By Jane Smith
South County election mavens will be watching the role mail-in ballots play in this month’s municipal elections.
Some groups have learned how to win local elections by asking voters to use mail-in ballots and collecting them, saving voters the postage cost.
Previously called absentee ballots, the mail-in ballots were the deciding factor in three South County municipal races in the past 10 years.
Last year, in the Boynton Beach City Commission Seat 3 race, incumbent Mike Fitzpatrick thought he was headed to a runoff election. Then, after mail-in ballots were counted, newcomer Christina Romelus was the winner.
In 2015, Gail Adams Aaskov won her Ocean Ridge commission seat despite having the fewest in-person votes on Election Day. She had the highest mail-in votes at 35, making her the top vote-getter and knocking out challenger Ed Brookes. Geoff Pugh was second and secured the other open commission seat.
Al Jacquet won his 2014 Delray Beach City Commission seat by setting a record of the most mail-in votes by a commission candidate. He bested challenger Chris Davey, who had more in-person votes.
“Jacquet put a huge amount of time into the Haitian-American community,” Davey said. “It’s not unusual for a candidate to target a racial or an ethnic group they belong to.”
Born in St. Martin, Jacquet moved to Delray Beach when he was 10. He went on to become a lawyer and sit on the city’s Planning and Zoning Board. During his commission election in 2012, he won at the polls and was the leader in mail-in ballots at 318. Two years later, he collected nearly triple that number, but his votes at the polls trailed Davey’s by 429.
“I absolutely thought I would win when the poll results were counted,” said Davey, a real estate broker who has served on the city’s Planning and Zoning Board. “Most prognosticators said I won. … The absentee ballot count came in late that evening.”
Jacquet won the seat by 265 votes. He could not be reached to explain how he pulled off the stunning victory.
At the first City Commission meeting last September, Jacquet spoke out against allegations of voter fraud in his August win to be state representative. Nearly half of his votes were mail-ins.
His opponents raised questions about voter fraud in the Haitian-American neighborhoods in Delray Beach and Boynton Beach. The questions prompted Palm Beach County Sheriff’s deputies to show up at the doors of Haitian-American residents in Delray Beach, Jacquet said.
“Black folks are voting too much, something must be wrong,” he said sarcastically.
Davey said the signatures on the absentee ballot envelopes cannot be compared to the ones on the voter registration card during a challenge.
But Susan Bucher, Palm Beach County supervisor of elections, said they can be compared, but her office has to charge for staff time to do it. The first 30 minutes is free, but any ballot envelopes reviewed over that time would be charged $100 per hour, she said.
Vote by mail now accounts for one-third of how ballots are cast in general elections, Bucher said. The other two methods are early voting or in-person voting on Election Day.
Cities and towns have opted out of early voting, Bucher said.
The vote-by-mail application is valid for two general election cycles or four years.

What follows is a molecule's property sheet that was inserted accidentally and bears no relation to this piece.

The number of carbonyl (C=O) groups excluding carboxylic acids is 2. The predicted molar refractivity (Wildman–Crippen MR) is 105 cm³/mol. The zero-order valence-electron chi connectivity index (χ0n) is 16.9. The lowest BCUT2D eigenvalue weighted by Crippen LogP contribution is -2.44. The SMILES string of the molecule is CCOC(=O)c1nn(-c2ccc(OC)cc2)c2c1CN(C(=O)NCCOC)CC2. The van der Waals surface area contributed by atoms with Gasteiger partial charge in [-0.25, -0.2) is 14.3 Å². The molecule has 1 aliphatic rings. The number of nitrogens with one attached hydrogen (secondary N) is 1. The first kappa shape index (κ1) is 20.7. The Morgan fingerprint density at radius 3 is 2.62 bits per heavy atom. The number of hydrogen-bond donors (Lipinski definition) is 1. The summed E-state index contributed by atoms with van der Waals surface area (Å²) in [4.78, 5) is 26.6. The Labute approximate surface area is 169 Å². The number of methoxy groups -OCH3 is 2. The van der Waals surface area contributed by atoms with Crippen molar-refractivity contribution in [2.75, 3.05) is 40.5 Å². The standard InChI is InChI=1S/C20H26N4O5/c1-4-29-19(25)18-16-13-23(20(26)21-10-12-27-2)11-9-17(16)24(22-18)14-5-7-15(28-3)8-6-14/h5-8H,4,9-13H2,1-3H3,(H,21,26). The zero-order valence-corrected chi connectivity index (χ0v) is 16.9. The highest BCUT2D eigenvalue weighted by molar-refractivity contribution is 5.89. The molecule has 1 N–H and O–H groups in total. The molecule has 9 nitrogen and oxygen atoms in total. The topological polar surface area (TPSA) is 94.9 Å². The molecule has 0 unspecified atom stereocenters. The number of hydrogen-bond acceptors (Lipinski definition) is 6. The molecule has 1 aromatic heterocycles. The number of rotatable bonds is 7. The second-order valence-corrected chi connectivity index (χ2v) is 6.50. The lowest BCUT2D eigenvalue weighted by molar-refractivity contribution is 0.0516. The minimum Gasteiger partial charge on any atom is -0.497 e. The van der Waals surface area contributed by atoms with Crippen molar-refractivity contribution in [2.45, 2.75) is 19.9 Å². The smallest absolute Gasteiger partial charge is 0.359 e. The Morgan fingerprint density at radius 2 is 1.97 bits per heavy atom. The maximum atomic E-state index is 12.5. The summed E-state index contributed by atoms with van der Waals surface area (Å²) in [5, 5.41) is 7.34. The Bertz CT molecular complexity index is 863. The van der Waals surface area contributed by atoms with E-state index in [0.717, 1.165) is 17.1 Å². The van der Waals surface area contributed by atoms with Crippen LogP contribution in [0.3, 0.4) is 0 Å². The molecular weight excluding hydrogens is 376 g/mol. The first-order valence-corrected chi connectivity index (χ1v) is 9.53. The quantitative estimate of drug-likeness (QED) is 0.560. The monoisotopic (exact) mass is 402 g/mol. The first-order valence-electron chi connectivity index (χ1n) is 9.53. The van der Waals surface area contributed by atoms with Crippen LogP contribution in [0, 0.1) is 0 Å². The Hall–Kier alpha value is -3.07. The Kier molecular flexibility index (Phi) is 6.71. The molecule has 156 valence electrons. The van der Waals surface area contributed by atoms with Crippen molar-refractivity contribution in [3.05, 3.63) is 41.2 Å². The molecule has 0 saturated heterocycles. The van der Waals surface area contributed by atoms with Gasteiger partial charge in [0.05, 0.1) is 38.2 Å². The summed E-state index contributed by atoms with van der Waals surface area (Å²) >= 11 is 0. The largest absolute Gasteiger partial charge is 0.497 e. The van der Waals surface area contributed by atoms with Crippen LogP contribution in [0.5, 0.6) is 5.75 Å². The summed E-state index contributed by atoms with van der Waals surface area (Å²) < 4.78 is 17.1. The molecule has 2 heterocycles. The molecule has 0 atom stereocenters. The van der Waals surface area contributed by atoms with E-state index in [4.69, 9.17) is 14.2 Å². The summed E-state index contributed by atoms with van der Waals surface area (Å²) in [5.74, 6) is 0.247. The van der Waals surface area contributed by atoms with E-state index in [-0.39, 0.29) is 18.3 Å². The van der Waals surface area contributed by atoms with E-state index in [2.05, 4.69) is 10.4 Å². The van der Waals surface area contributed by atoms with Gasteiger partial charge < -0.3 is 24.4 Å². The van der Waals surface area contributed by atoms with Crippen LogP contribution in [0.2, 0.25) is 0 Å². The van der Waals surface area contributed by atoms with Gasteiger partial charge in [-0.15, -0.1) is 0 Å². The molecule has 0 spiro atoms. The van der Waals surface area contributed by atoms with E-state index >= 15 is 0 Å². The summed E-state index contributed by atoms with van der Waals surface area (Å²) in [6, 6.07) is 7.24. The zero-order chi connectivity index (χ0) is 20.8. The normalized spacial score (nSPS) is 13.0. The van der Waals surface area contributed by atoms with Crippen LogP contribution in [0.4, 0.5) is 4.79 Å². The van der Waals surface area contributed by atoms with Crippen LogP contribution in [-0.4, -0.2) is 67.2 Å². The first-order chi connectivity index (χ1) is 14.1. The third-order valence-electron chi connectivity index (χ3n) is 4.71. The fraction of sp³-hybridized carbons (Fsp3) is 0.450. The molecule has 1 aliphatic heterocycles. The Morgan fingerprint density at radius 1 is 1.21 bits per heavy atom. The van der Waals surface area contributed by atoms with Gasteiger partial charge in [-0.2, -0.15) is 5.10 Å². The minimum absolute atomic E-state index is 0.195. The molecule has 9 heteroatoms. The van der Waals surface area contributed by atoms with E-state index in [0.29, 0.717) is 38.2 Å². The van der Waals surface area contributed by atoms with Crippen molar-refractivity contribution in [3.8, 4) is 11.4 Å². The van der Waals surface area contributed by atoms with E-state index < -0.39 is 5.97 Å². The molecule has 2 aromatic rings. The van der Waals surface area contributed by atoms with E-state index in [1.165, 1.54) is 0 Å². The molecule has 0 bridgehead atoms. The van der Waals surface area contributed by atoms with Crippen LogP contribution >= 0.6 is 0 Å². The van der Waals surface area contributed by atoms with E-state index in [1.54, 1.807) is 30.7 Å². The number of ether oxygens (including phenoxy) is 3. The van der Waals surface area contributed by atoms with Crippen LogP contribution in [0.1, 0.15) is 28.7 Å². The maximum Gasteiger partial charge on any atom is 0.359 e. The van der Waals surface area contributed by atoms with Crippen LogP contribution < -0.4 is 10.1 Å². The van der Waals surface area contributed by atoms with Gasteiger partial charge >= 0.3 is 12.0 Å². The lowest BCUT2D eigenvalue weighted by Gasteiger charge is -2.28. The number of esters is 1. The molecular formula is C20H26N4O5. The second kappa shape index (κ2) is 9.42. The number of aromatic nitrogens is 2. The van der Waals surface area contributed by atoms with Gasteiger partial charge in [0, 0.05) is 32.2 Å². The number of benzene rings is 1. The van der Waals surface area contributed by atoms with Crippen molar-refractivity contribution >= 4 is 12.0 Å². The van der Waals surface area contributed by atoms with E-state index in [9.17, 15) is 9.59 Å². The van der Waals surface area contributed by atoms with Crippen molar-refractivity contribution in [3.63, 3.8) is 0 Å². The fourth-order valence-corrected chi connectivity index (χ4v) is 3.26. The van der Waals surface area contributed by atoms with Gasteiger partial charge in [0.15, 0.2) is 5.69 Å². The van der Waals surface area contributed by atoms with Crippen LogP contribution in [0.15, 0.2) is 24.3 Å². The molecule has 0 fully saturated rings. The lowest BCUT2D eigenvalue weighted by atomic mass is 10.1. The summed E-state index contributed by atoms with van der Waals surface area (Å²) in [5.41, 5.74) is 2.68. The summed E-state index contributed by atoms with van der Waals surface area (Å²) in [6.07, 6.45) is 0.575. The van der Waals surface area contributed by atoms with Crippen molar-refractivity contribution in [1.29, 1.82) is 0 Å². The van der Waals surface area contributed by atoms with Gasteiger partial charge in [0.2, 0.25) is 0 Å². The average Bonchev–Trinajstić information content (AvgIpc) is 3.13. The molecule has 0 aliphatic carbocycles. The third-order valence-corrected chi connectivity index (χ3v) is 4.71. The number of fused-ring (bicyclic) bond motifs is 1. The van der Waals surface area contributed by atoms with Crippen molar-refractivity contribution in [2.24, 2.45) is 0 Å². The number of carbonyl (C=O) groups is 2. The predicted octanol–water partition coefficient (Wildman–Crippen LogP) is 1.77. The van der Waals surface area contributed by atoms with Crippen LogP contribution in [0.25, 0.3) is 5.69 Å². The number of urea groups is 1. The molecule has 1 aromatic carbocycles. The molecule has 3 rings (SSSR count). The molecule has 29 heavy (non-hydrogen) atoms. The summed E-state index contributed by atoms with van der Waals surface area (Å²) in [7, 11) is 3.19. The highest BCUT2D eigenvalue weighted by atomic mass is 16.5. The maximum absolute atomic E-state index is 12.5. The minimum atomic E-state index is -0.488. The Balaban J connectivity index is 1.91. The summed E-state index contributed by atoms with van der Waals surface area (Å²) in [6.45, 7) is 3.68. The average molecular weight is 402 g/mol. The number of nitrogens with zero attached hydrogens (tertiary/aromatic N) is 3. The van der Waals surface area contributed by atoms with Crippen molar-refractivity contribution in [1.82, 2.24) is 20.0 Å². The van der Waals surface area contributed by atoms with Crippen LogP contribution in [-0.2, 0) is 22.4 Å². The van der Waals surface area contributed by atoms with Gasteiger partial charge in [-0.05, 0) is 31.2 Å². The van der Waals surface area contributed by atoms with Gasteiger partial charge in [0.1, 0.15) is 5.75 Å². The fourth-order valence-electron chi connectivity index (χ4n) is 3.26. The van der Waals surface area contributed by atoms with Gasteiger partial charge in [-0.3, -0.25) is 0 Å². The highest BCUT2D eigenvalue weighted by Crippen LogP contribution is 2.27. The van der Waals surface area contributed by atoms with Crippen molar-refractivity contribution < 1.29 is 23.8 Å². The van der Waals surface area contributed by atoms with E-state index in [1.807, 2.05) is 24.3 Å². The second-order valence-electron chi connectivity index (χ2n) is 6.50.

Condo dwellers, church groups and Haitian-American voters use the vote-by-mail option more frequently, Bucher said. The candidates go door-to-door asking for the person’s vote, she said. The ballots have to be returned to the main elections office by 7 p.m. on Election Day, according to state law. Branch offices close at 5 p.m. on Election Day.
By state law, a person collecting ballots cannot be paid. That law was enacted in 1998 in Florida. Before then, ballot brokering was popular.
Collecting the ballots saves the voter postage. It costs about $1.21 to mail a ballot back to her office, Bucher said.
When Fitzpatrick ran for re-election in Boynton, he thought he would win as the incumbent or head to a runoff.
A retired city firefighter, he spoke in his first term of the need to reform the police and fire departments’ pension plans. The Boynton Beach Firefighters and Paramedics union then donated $1,000 to Romelus.
Fitzpatrick also said he was part of Boynton’s Sister City delegation that went to Haiti. Romelus had promised in the summer of 2015 to be his interface with the Haitian-American community, Fitzpatrick said.
That September, she invited Fitzpatrick to her house to hear a pitch about a home business she was running with her husband. He declined, saying his wife handles those decisions.
The next thing he heard was that she had filed to run against him for the District 3 seat.
Romelus, who was born in Haiti, used Jacquet as her campaign manager. Jacquet donated $250 to the Romelus election campaign.
She sent this response via email, “I choose not to comment at this time” to a series questions about her upset victory.
In Ocean Ridge, Brookes said Aaskov was helpful in 2011 when he first ran for the commission, taking him around the condominiums she manages and introducing him.
But in 2015, she was on the same slate as Brookes and Pugh. Aaskov said she was too busy to discuss her strategy then.
“Gail is the property manager for condo associations. People who live there may not be here during the election,” said Brookes, a self-employed, furniture sales representative. “They look to Gail for info about who to vote for.
“Snowbirds listen to one voice, it’s the easiest path.”
Ocean Ridge has about 1,100 registered voters, enough for one precinct. Since the elections office recounts one precinct in each town, “I didn’t have to ask for a recount,” Brookes said.
He was able to review the mail-in ballot envelopes, but they don’t indicate which candidate the voter selected.
“If I could have had my friends understand the game, just vote for one of the three on the ballot, I could have won,” he said.